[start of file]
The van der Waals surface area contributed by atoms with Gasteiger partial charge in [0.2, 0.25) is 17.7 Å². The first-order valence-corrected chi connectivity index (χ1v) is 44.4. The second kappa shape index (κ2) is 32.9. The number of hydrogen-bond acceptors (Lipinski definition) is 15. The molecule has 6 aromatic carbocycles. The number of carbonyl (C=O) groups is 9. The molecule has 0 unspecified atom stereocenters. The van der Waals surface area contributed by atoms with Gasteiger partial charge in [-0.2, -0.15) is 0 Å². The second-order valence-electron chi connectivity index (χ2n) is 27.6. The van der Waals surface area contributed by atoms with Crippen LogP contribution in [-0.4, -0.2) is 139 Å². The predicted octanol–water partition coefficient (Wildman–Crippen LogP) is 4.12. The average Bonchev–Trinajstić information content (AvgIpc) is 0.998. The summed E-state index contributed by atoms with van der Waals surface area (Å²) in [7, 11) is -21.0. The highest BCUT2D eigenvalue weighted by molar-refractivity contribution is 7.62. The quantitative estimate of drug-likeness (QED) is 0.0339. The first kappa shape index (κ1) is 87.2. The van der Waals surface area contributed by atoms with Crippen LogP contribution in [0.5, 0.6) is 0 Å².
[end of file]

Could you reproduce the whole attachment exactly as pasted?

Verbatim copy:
The van der Waals surface area contributed by atoms with Gasteiger partial charge in [0.2, 0.25) is 17.7 Å². The first-order valence-corrected chi connectivity index (χ1v) is 44.4. The second kappa shape index (κ2) is 32.9. The number of hydrogen-bond acceptors (Lipinski definition) is 15. The molecule has 6 aromatic carbocycles. The number of carbonyl (C=O) groups is 9. The molecule has 0 unspecified atom stereocenters. The van der Waals surface area contributed by atoms with Gasteiger partial charge in [-0.2, -0.15) is 0 Å². The second-order valence-electron chi connectivity index (χ2n) is 27.6. The van der Waals surface area contributed by atoms with Crippen LogP contribution in [-0.4, -0.2) is 139 Å². The predicted octanol–water partition coefficient (Wildman–Crippen LogP) is 4.12. The average Bonchev–Trinajstić information content (AvgIpc) is 0.998. The summed E-state index contributed by atoms with van der Waals surface area (Å²) in [7, 11) is -21.0. The highest BCUT2D eigenvalue weighted by molar-refractivity contribution is 7.62. The quantitative estimate of drug-likeness (QED) is 0.0339. The first kappa shape index (κ1) is 87.2. The van der Waals surface area contributed by atoms with Crippen LogP contribution in [0.5, 0.6) is 0 Å².